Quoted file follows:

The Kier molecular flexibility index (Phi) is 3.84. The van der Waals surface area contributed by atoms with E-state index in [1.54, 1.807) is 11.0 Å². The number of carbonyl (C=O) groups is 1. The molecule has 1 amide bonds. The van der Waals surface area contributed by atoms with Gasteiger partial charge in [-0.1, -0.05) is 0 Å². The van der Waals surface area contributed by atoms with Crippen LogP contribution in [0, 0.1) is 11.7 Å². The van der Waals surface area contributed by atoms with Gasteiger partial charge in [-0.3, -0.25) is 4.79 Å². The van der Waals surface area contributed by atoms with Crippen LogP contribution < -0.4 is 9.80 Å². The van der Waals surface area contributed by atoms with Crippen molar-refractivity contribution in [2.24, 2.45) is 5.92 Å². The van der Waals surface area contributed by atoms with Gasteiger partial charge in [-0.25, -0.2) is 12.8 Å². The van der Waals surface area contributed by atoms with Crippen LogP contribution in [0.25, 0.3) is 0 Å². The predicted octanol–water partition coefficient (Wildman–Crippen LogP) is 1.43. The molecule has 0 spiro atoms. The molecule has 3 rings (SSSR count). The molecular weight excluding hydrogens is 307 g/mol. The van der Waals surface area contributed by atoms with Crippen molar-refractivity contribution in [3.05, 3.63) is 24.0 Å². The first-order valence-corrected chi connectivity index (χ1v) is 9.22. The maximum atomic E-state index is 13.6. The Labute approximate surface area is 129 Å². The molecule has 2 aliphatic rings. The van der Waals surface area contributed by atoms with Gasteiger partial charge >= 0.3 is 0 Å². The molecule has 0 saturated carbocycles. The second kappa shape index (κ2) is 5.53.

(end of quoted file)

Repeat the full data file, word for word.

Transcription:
The Kier molecular flexibility index (Phi) is 3.84. The van der Waals surface area contributed by atoms with E-state index in [1.54, 1.807) is 11.0 Å². The number of carbonyl (C=O) groups is 1. The molecule has 1 amide bonds. The van der Waals surface area contributed by atoms with Gasteiger partial charge in [-0.1, -0.05) is 0 Å². The van der Waals surface area contributed by atoms with Crippen LogP contribution in [0, 0.1) is 11.7 Å². The van der Waals surface area contributed by atoms with Gasteiger partial charge in [-0.3, -0.25) is 4.79 Å². The van der Waals surface area contributed by atoms with Crippen LogP contribution < -0.4 is 9.80 Å². The van der Waals surface area contributed by atoms with Crippen molar-refractivity contribution in [2.24, 2.45) is 5.92 Å². The van der Waals surface area contributed by atoms with Gasteiger partial charge in [-0.25, -0.2) is 12.8 Å². The van der Waals surface area contributed by atoms with Crippen LogP contribution in [0.25, 0.3) is 0 Å². The predicted octanol–water partition coefficient (Wildman–Crippen LogP) is 1.43. The molecule has 0 spiro atoms. The molecule has 3 rings (SSSR count). The molecular weight excluding hydrogens is 307 g/mol. The van der Waals surface area contributed by atoms with Crippen molar-refractivity contribution in [3.05, 3.63) is 24.0 Å². The first-order valence-corrected chi connectivity index (χ1v) is 9.22. The maximum atomic E-state index is 13.6. The Labute approximate surface area is 129 Å². The molecule has 2 aliphatic rings. The van der Waals surface area contributed by atoms with Gasteiger partial charge >= 0.3 is 0 Å². The molecule has 0 saturated carbocycles. The second kappa shape index (κ2) is 5.53.